Acronis is known, among other things, as the company in charge of securing performance data for Formula One, Formula E, and Premier League Football teams. With headquarters in Switzerland and Singapore, Acronis shares Airspeeder’s philosophy: Nothing accelerates technical progress like a sporting competition.
The partners want to become pioneers in what has been deemed the next generation of sports - just like Formula One did nearly a century ago.
Their racing speeders are expected to drive technical development and create public acceptance for a new mobility revolution. However, they are not alone.
The $2.3 billion figure represents an estimate of what the options could be worth, depending on if he manages to meet the company’s ambitious performance goals, and on how Tesla’s stock prices evolve over the next decade.
LiDAR and Machine Vision
Acronis and Airspeeder are counting on LiDAR and machine vision to deliver close, but safe racing through the creation of force-fields around each aircraft, or “speeder.” Acronis's cyber solutions are also assured to generate incredible amounts of data that can improve safety and provide pilots with real-time analysis of their performance.
The development of LiDAR for commercial use is relatively new. First introduced for military targeting and meteorology, it’s only in the last decade that the sensors became cheap enough for LiDAR to be adopted more widely.
The technology uses 3D point clouds to measure distance and spectral data and is currently deployed in drones for 3D mapping, surveying, topology, and mining, among others. LiDAR can enable real-time scanning of distances, even in the dark, and is great for obstacle detection - in particular upon landing.
Other advances are also rapidly bringing flying cars to the present. The Swiss startup Daedalean AG currently focuses on a subset of convolutional neural networks especially powerful for image recognition. Partnered with Honeywell to develop a fully autonomous artificial intelligence pilot for General Aviation and Urban Air Mobility, Daedalean believes their vision-based flight control systems will outperform humans and become certifiable in the near term.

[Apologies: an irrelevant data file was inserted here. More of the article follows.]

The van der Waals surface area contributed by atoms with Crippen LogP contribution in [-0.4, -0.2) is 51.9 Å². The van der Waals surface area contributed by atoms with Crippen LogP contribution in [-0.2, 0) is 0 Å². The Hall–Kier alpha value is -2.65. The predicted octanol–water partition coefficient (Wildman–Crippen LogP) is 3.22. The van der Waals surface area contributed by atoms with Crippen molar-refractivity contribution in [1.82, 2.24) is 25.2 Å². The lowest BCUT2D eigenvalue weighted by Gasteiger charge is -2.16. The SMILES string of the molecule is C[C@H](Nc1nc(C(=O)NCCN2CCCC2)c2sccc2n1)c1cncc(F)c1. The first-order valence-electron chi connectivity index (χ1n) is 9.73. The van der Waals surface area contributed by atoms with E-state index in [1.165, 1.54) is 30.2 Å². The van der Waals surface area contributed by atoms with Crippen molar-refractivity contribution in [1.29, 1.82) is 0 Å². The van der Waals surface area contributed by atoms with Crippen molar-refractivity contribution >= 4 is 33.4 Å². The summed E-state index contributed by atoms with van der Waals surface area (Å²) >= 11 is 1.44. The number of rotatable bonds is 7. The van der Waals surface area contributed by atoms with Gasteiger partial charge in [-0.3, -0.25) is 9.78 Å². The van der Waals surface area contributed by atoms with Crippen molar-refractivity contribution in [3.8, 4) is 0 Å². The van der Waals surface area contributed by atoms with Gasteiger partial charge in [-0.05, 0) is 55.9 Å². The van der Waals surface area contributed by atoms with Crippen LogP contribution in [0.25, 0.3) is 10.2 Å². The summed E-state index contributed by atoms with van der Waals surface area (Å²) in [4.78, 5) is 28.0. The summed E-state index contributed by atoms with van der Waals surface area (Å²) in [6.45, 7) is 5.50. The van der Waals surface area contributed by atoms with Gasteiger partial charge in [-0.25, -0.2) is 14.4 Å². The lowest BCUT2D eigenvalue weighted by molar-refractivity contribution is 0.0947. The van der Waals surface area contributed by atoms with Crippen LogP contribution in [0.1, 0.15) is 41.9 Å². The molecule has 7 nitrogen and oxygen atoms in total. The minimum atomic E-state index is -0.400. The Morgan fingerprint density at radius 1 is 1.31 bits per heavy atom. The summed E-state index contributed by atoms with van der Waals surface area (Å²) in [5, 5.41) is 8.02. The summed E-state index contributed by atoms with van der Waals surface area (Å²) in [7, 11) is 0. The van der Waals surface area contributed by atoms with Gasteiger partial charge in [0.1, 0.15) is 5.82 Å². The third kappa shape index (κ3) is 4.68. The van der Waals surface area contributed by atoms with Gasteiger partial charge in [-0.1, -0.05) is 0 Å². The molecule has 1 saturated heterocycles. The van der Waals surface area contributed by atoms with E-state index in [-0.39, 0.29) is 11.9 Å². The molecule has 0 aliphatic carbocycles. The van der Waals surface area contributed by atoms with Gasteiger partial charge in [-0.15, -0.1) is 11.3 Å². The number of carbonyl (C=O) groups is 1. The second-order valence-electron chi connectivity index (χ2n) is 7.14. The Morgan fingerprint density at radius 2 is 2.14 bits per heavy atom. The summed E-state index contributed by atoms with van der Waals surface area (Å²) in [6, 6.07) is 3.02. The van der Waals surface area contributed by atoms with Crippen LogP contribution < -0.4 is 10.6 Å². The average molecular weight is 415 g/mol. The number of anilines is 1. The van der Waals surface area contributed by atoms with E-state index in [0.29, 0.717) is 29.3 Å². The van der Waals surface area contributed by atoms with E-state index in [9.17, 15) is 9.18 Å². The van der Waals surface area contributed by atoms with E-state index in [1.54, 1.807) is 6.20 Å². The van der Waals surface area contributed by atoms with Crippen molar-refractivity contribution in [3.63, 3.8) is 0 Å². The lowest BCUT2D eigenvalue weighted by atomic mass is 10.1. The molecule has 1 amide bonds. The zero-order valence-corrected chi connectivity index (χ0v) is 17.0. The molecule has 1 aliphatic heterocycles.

Morgan Stanley has predicted that the eVTOL sector could reach a worth of $1.5 trillion by 2040. Additionally, according to new research from MarketsandMarkets, the market is projected to grow at a CAGR of 20.42%.
The industry has been widely dubbed as “flying electric taxis,” and is expected to be the cause of a great mobility revolution. Several companies like Uber, Airbus, Hyundai, and Daimler are all working on developing flying cars.
Uber’s Elevate program, which hopes to provide commercial on-demand air taxi services by 2023, is working with Bell, EmbraerX, and Karem Aircraft to begin testing their eVTOL fleets in Los Angeles, the Dallas-Fort Worth area, and Melbourne, Australia. Although their plans had to be postponed due to COVID, Elevate vehicles could see city skies as early as 2020.
The first flying taxis will most likely only be driven by licensed pilots and cost up to USD 600,000, but they are designed to be ride-sharing aircraft rather than owned individually.
The Flying Cars Market
In August 2020, a Japanese company called SkyDrive announced the first public demonstration of its flying car. The vehicle, a small electric eVTOL, consists of eight motors that rotate individually. This feature makes the aircraft much safer in emergency situations.
The UK recently unveiled its 5-person taxi VA-1X, too, another eight rotors aircraft with a 15 meters-wide (49 feet) wingspan. The VA-1X can cruise up to 241 km/h (150 mph) and uses a lithium-ion battery pack to give it a range of 161 kilometers (100 miles). This aircraft can land on helipads and is 30 times quieter than a helicopter. A prototype of the VA-1X is due to be tested in 2021.
A lot of the technology required to make flying vehicles a reality is already established. Multirotor drones have been taking off vertically and zooming horizontally for years, and lightweight batteries have evolved to be reliable. The only question that remains is how to carry passengers in a safe and regulated manner.
The first eVTOL aircraft will probably pick up cargo and passengers from, and to, urban helipads using automated pilotless pods. But other uses such as flying speeders are sure to follow quickly.
While the Asia-Pacific region has so far led the way for eVTOLs, Europe is quickly developing into a major market. Germany, France, Estonia, and Bulgaria are actively focused on facilitating cost-effective transportation by developing the eVTOL ecosystem. Governments are also betting on the technology: In April 2020, the USAF announced $25 million in funding for 2021 eVTOL projects.
The future looks bright for eVTOL aircraft. Not only can it provide a fascinating new type of sports entertainment, but it can also reduce traffic and noise pollution. Not to mention, who doesn’t want to take a flying taxi?
About the Author
Yisela Alvarez Trentini is an Anthropologist + User Experience / Human-Computer Interaction Designer with an interest in emerging technologies, social robotics, and VR/AR.